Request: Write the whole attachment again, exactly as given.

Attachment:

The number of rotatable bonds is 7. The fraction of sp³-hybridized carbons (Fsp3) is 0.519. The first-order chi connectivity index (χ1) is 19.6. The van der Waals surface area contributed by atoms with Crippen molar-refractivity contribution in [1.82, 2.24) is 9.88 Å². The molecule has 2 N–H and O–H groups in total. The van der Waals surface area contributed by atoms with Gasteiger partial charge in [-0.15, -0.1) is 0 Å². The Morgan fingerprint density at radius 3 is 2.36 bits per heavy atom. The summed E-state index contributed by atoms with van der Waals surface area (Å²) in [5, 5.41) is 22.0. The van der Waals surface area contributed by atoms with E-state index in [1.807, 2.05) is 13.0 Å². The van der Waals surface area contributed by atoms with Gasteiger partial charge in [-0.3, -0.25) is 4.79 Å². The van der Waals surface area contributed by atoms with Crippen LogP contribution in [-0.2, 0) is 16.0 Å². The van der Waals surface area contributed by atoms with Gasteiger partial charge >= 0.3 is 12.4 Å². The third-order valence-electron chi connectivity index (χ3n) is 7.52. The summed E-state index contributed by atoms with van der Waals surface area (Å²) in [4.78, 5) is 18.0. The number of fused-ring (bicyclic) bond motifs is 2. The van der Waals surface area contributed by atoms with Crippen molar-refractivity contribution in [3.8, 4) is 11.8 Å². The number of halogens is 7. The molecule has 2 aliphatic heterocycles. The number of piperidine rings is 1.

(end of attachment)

The number of rotatable bonds is 7. The fraction of sp³-hybridized carbons (Fsp3) is 0.519. The first-order chi connectivity index (χ1) is 19.6. The van der Waals surface area contributed by atoms with Crippen molar-refractivity contribution in [1.82, 2.24) is 9.88 Å². The molecule has 2 N–H and O–H groups in total. The van der Waals surface area contributed by atoms with Gasteiger partial charge in [-0.15, -0.1) is 0 Å². The Morgan fingerprint density at radius 3 is 2.36 bits per heavy atom. The summed E-state index contributed by atoms with van der Waals surface area (Å²) in [5, 5.41) is 22.0. The van der Waals surface area contributed by atoms with E-state index in [1.807, 2.05) is 13.0 Å². The van der Waals surface area contributed by atoms with Gasteiger partial charge in [-0.3, -0.25) is 4.79 Å². The van der Waals surface area contributed by atoms with Crippen LogP contribution in [-0.2, 0) is 16.0 Å². The van der Waals surface area contributed by atoms with Gasteiger partial charge >= 0.3 is 12.4 Å². The third-order valence-electron chi connectivity index (χ3n) is 7.52. The summed E-state index contributed by atoms with van der Waals surface area (Å²) in [4.78, 5) is 18.0. The number of fused-ring (bicyclic) bond motifs is 2. The van der Waals surface area contributed by atoms with Crippen molar-refractivity contribution in [3.8, 4) is 11.8 Å². The number of halogens is 7. The molecule has 2 aliphatic heterocycles. The number of piperidine rings is 1.